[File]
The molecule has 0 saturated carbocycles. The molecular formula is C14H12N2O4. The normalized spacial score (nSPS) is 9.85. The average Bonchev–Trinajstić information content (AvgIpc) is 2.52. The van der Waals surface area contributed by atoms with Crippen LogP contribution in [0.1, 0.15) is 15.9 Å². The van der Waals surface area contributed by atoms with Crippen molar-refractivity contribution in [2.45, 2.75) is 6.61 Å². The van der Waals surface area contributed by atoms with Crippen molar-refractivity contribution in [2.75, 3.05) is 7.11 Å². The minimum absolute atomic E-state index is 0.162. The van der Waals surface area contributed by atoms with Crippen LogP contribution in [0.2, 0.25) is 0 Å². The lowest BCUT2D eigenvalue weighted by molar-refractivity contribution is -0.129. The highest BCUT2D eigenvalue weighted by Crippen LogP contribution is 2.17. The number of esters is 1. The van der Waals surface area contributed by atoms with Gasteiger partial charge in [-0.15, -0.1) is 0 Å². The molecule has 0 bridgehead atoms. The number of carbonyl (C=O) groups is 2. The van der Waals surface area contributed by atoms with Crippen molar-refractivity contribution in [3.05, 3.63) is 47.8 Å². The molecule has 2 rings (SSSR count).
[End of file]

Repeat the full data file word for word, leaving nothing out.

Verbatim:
The molecule has 0 saturated carbocycles. The molecular formula is C14H12N2O4. The normalized spacial score (nSPS) is 9.85. The average Bonchev–Trinajstić information content (AvgIpc) is 2.52. The van der Waals surface area contributed by atoms with Crippen LogP contribution in [0.1, 0.15) is 15.9 Å². The van der Waals surface area contributed by atoms with Crippen molar-refractivity contribution in [2.45, 2.75) is 6.61 Å². The van der Waals surface area contributed by atoms with Crippen molar-refractivity contribution in [2.75, 3.05) is 7.11 Å². The minimum absolute atomic E-state index is 0.162. The van der Waals surface area contributed by atoms with Crippen LogP contribution in [0.2, 0.25) is 0 Å². The lowest BCUT2D eigenvalue weighted by molar-refractivity contribution is -0.129. The highest BCUT2D eigenvalue weighted by Crippen LogP contribution is 2.17. The number of esters is 1. The van der Waals surface area contributed by atoms with Gasteiger partial charge in [-0.15, -0.1) is 0 Å². The molecule has 0 bridgehead atoms. The number of carbonyl (C=O) groups is 2. The van der Waals surface area contributed by atoms with Crippen molar-refractivity contribution in [3.05, 3.63) is 47.8 Å². The molecule has 2 rings (SSSR count).